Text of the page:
PRESS PASS

RPI Ambulance brings life to NRB

EMTs FROM RPI AMBULANCE DISCUSS and teach NRB participants how to properly load a patient onto a stretcher during the agency’s event. The program also taught freshman how to take vital signs, basics of the emergency medical services system, and life-saving measures such as CPR.

Walking into North Lot, the first thing I saw were two emergency medical technicians seeming to put someone on a stretcher and into an ambulance. Not something you would typically want to see on the second day of college, but this wasn’t because of an emergency. RPI Ambulance was in the large lot putting on an event for Navigating Rensselaer & Beyond to teach incoming freshmen about the daily life of an EMT and some of the procedures they need to carry out. The agency also put on a mock call for the incoming students, if only to get their hearts pumping a little.

After an introduction by some of the RPIA officers in the Rensselaer Union, a dispatch was sent out: “RPI Ambulance with Troy Fire for a delta determinant motor vehicle accident, car vs. pedestrian, in RPI’s North Lot.” As the group began walking over to the incident location, RPIA’s flycar sped by, lights blazing and siren blaring. This was quickly followed by RPIA’s ambulance traveling in the same manner. On scene, two sophomore agency members—whom the NRB participants had not yet met—played driver and victim, with the latter bleeding severely from a detached leg. The ambulance crew wasted no time in stabilizing and transporting from the gruesome scene, despite Troy Fire Department being reported by the dispatcher to be “unavailable.” Freshman were finally informed that the accident was a mock call, and actors and assistants came from behind the scenes to begin the interactive portion of the day. After necessary introductions—the ones from earlier were cut short—freshmen were split into groups for a few fun activities, including a backboard water balloon race and water balloon toss, as well as touring the ambulance and flycar. The students were then split into five groups and rotated around five stations: stretcher training, bleeding and fracture procedures, spinal injury protocol, hands-only CPR, and vital signs. At each of these groups, trained EMTs from RPI Ambulance explained how to perform several different life-saving procedures.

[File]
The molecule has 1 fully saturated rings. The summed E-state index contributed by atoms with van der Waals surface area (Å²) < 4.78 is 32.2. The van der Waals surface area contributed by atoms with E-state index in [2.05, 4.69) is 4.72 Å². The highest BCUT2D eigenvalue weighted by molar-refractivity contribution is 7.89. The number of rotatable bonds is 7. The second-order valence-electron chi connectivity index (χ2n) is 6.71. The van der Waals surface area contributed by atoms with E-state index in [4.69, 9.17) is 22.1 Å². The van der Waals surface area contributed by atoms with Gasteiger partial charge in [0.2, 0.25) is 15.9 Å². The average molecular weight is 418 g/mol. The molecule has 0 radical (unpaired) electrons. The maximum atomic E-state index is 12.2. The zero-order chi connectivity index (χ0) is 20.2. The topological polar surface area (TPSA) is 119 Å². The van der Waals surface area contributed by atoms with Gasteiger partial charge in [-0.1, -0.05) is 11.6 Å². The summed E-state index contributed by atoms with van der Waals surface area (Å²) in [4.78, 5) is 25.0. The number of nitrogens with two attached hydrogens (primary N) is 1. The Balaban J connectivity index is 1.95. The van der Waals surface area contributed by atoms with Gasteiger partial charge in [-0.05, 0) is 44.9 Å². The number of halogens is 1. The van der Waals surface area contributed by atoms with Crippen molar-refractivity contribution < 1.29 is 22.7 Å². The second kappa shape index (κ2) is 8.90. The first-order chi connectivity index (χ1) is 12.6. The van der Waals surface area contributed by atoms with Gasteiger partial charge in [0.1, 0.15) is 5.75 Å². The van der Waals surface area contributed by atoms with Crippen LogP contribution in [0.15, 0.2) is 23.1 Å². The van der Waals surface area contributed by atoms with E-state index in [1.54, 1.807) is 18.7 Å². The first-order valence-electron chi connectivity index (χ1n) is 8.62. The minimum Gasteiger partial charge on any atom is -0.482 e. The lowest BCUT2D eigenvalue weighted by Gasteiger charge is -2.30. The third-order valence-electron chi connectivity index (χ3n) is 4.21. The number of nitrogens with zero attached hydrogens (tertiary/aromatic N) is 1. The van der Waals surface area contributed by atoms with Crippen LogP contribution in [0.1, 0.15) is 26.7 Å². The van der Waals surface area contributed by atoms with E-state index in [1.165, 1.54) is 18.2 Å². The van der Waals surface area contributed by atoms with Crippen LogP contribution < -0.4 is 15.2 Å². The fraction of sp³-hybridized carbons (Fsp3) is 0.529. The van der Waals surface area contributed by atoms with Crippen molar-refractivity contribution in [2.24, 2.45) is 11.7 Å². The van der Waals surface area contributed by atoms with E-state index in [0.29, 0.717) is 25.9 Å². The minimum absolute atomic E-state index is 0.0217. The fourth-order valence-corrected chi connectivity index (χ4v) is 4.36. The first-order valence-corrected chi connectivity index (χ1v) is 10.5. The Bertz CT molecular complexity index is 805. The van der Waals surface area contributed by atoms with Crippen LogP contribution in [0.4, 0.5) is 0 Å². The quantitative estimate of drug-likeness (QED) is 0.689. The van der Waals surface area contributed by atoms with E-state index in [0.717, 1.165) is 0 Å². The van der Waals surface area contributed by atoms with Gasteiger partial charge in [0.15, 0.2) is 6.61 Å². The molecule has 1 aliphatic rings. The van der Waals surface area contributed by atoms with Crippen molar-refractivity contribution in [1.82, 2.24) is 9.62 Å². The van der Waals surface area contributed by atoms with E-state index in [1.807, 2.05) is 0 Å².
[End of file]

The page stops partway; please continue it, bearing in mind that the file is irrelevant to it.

Each of the EMTs was knowledgeable and was clear and concise in his or her explanation. After spending only a few minutes listening in at the different stations, I’m fairly confident I could get someone safely on a stretcher and into an ambulance or properly brace a person’s neck after an injury. I probably couldn’t take someone’s blood pressure quite yet; the EMTs said that takes a lot of practice to get used to.

One of the stations taught how to put a neck brace, called a cervical collar, on an injured person and then put them on a long backboard—used to splint the spine to prevent further damage. After placing the victim on the board, the trainees needed to give the victim further support for his or her neck by placing blocks on either side of the already braced neck, and strapping the victim in place. This way, the neck would not move while the victim was transported around, preventing further injury to the neck or spine.

One of the less exciting, but nonetheless more important stations, was the hands-only CPR station. Students were told some of the facts about CPR and survival rate: a person going into cardiac arrest who isn’t given CPR only has a 3–8% chance of survival, but hands-only CPR, from even a bystander, can help to increase those chances to around 30%. Though CPR may be very tiring, it is definitely worth doing if it can increase a person’s chance of living by a significant amount.

RPI Ambulance has been serving this campus for 32 years, and they serve 24 hours a day. They have roughly 40 members, including 20 or so dedicated members. All of them have at least some minor medical training, several are EMTs, and one is training to be a paramedic. Former members have also gone to school to be critical-care technicians, a New York state certification higher than an EMT and similar to a paramedic. Not only are these men and women going to classes every day like the rest of us, but they are ready outside the classroom to respond in case of an emergency.

A Day in the Life of an EMT seemed to be one of the more promising NRB trips this year. They had dedicated EMTs and other personnel helping to teach already knowledgeable students to perhaps become EMTs later in their life. Many participants have already signed up for an upcoming EMT course offered through a Rensselaer County program. More EMTs is never a bad thing; the more people trained in the profession, the more people there are that can save lives in case of an emergency. Witnessing this event gave me a great respect for the students of RPI Ambulance.